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On September 14, 2016, we were lucky to partner up with Association Reserves and Levy, Erlanger & Company, CPAs to present, “HOA Budgeting and Reserve Studies Best Practices.”

This evening seminar covered:

  • Reserve study basics
  • Technology components and how to incorporate them into your reserve study
  • How to understand your reserve study quickly
  • Annual budgets & requirements

The discussion covered the importance of maintaining reserves and not relying on special assessments, annual provisions and accumulated liability, and using reserves for technology replacements and upgrades, such as solar panels and electric vehicle charging stations.

We discussed what a Reserve Study is: a long-term financial plan for ongoing deterioration of properties, and a budgeting tool that will help anticipate big projects and expense, as well as the purpose: guidance for a financial foundation, to sustain and improve the health of your property, insight into the condition of your property, and to avoid unexpected expenses that will dry up the reserve account. The reserve study helps the association to be proactive in planning for its future to maintain the financial health of the community.

Next, the discussion moved to the Pro Forma Operating Budget:

  • Major components
  • Remaining life
  • Useful life
  • Current replacement cost
  • Component study prepared at least once every 3 years
  • Cash reserves
  • Percent reserves are funded
  • (Under) – over-funded reserves per ownership interest
  • Methods of funding
  • Known or anticipated special assessments (next 30 years)
  • Statement of procedures
  • Accrual-basis revenues and expenses
  • Summary of the pro forma budget (optional with legal/CPA guidance)
  • Distribution within 30 to 90 days before the start of the next fiscal year (i.e. October 3 to December 1 for calendar yearend association)
  • Penalty for noncompliance

There were a lot of takeaways from this seminar, and we are so grateful to be able to continue to provide these educational forums for our Boards. Thank you, Derek Eckert and David Levy for making this event possible!

Posted in Uncategorized

Meet Debbie Douglas, Portfolio Community Manager

Celebrating 10 years as part of our dynamic team, Debbie Douglas is a true asset to HMC. She is a compassionate problem solver who is dedicated to the success and happiness of her communities. Please see below for our interview with Debbie.

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What are 3 words you would use to describe HMC?

Professional, Consistent, Longevity.

What aspect of your job do you most enjoy and why?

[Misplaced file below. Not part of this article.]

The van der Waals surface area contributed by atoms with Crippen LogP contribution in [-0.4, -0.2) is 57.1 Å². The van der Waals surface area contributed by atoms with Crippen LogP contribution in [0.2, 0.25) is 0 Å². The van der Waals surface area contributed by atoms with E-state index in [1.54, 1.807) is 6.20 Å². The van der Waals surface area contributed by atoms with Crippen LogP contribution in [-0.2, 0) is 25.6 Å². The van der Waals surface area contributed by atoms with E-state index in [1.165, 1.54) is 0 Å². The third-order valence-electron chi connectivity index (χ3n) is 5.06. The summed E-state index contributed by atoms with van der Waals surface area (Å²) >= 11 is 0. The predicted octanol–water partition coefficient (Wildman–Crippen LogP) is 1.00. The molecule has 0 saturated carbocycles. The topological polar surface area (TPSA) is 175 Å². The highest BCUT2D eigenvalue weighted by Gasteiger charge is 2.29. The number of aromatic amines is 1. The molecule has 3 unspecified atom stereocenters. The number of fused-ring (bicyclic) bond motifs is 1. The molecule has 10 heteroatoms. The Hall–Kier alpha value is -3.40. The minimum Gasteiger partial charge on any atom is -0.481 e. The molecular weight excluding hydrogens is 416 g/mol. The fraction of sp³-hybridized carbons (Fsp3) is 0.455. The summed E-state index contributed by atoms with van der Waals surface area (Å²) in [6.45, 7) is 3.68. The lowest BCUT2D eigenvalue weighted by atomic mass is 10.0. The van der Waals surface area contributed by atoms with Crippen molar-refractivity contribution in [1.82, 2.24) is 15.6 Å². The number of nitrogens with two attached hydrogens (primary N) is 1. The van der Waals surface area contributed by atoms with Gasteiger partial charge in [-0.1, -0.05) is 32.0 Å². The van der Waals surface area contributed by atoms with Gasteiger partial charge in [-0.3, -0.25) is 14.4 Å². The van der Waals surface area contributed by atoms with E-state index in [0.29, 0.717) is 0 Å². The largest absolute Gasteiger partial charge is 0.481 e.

I enjoy interacting with people and learning about their lives. In this job, you meet many different kinds of people from all backgrounds and walks of life, and I find that extremely interesting. As a manager, I have met many people who have positively affected my life. For example, I have become friends with a member who introduced me to Indian food, and another who shared some of her best friend’s jewelry with me when her friend passed. I was honored by this gesture of friendship, and will always cherish her kindness.

What is your favorite part of working for HMC?

The care and devotion the employees have to this profession.

What is your proudest moment at HMC?

Helping one of my communities through a devastating fire. A 4 unit project was gutted by a fire; fortunately no human or animal lives were lost. I worked diligent to complete the restoration of the units and get all residents back into their homes. It was gratifying knowing that I was able to help the community recover from this upsetting event.

What piece of advice would you give to a new portfolio manager?

Learn to listen and be patient. These skills will help you through many situations.

How has HMC helped you in your career development?

Tons and tons of learning experiences dealing with homeowners and business partners. HMC also provides the opportunity to pursue industry education.

What are your hopes for our industry?

To learn and improve.

What is something that makes you unique that only a few people know about you?

My ancestors came to this country in the mid 1600s, and my family is linked with several of the founding fathers of this country.

What is your favorite way to relax and unwind?

Hiking, reading, and a good martini!

Do you have a favorite movie quote?

“Fasten your seatbelts, it’s going to be a bumpy night.”

 

 

Posted in HMC Blog

Holiday Safety Tips for your Home

Among the hustle and bustle of the busy holiday season, remember these 10 simple tips to help keep your family safe:

  1. Keep your tree well watered – a watered, happy tree not only keeps your decor lively and festive, but also helps prevent a potential fire hazard. Heated rooms can dry out a tree quickly, so make sure to check your stand water regularly. Before putting the tree in its stand, cut off a few inches off the trunk; this will help the tree absorb more water an keep from drying out quickly.
  2. If you prefer artificial trees – make sure to  choose one with the label “Fire Resistant.”